Flashback On GST’s Second Birthday: Where It Went Wrong, How To Fix It
GST can be fixed, but not at one go. A two-year time frame to move to a better structure will make GST a ‘good and simpler’ tax by 2021.
You can also read this article in Hindi- जीएसटी की द्वितीय वर्षगाँठ- क्या हुआ गलत और कैसे करें सुधार
India’s biggest tax reform since Independence – the goods and services tax (GST) – continues to remain a work-in-progress even two years after its launch. Today, on the second anniversary of its launch (1 July 2017), one can sum up what’s wrong with GST in one line: there are too many rates, the compliance system is too complicated, there are too many people evading the tax, and the total collections are underwhelming.
In May 2019, GST collections were barely above the Rs 1 lakh crore mark, after dropping from April’s Rs 1.13 lakh crore. To avoid having to compensate states for revenue shortfalls, the total monthly collections need to top Rs 1.14 lakh crore, and, as of now, this is simply not on the horizon.
However, there is a danger of reading too much into this inability to fix GST for so long. The tax is difficult to fix quickly precisely because it was difficult to even build a consensus on it in the first place. The high rates and complicated structures are the direct result of trying to get 29 states and many Union Territories to sign up to the new tax, which involves giving up of fiscal sovereignty by both the Centre and states.
States signed up because they were guaranteed one thing they loved: 14 per cent revenue growth annually. This is why rates are still higher than they need to be. The alternative is to go after the evaders with an iron hand, but once again, this is not easy. For one, coercive efforts to ensure compliance do not sit well with the need to gain wider acceptance for the tax. And second, with states being guaranteed money for jam, they have no need to make much of an effort to earn their revenues. They are happy to let the Centre take the blame for GST’s shortcomings, while they reap the benefits.
Another reason why we have a multiplicity of rates and special exemptions is Narendra Modi government’s political adroitness. Many incumbents the world over have lost elections after introducing GST, and the last Malaysian government lost after the ultimate winner – Mahathir Mohammed – promised to scrap GST last year.
If Modi’s government survived an unpopular GST, it was because it has been making compromises on its structure – some adroit changes here and there to mollify voluble interest groups like small traders, restaurant owners, realtors, or jewellery traders. Thus, we have several rates (1 per cent, 3 per cent, 5 per cent, 12 per cent, 18 per cent, 28 per cent, and an additional rate that includes cess on luxury items), not to speak of some products with input tax credit and some without.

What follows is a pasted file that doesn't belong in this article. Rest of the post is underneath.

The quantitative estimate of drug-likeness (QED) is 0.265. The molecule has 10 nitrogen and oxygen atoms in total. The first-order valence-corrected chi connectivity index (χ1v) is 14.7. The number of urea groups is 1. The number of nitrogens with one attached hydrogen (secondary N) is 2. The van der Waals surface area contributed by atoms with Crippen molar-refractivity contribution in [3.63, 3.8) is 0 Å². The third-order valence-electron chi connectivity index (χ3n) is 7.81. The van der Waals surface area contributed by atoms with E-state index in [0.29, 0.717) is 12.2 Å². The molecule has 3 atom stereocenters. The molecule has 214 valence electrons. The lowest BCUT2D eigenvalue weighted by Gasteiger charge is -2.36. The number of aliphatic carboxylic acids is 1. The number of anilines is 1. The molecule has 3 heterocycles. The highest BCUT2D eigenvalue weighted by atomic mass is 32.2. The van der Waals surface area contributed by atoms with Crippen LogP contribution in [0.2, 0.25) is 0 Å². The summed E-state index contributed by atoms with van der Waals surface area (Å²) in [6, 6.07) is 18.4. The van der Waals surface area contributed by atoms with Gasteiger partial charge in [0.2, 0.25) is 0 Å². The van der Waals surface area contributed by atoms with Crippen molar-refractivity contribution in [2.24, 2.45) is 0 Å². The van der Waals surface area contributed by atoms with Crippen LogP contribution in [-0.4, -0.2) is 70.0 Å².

Rates cannot be rationalised as long as revenues are under pressure. And revenues will be under pressure as long as the economy does not revive strongly.
The other option – one which few economists recommend – is to rationalise and lower the rates, and let demand revive after a lag, which will bring in higher revenues. But this tax cut-based approach has the disadvantage of leading to a higher short-term fiscal deficit, as states will still have to be compensated in the meanwhile. If tax rates are cut, the only way to give states 14 per cent revenue increments annually is by letting the fiscal deficit slip for a while before growth and tax revenues pick up.
This risk may, however, be worth taking. The way forward thus could be:
One, cut rates to just three, at 5, 15, and 25 per cent, with one super cess rate for a handful of luxuries.
Two, let revenues weaken or fall in the short run, and loosen the fiscal deficit target for a year, before demand picks up and tax revenues start becoming buoyant again.
Three, eliminate – in stages – special schemes like the composition scheme, and GST without input tax credit. Instead, offer small businesses free or very low-cost support to ensure compliance and returns filing. This way the pain points will be reduced, and the GST net extended without a major blowout in the small business sector.
Four, raise the income tax threshold for the non-salaried classes, especially people running small, proprietary businesses, to Rs 5 lakh per annum, so that increased GST-related turnover does not automatically result in a mismatch between higher business turnover and reported incomes.
GST can be fixed, but not at one go. A two-year time frame to move to a better structure will make GST a 'good and simpler’ tax by 2021.
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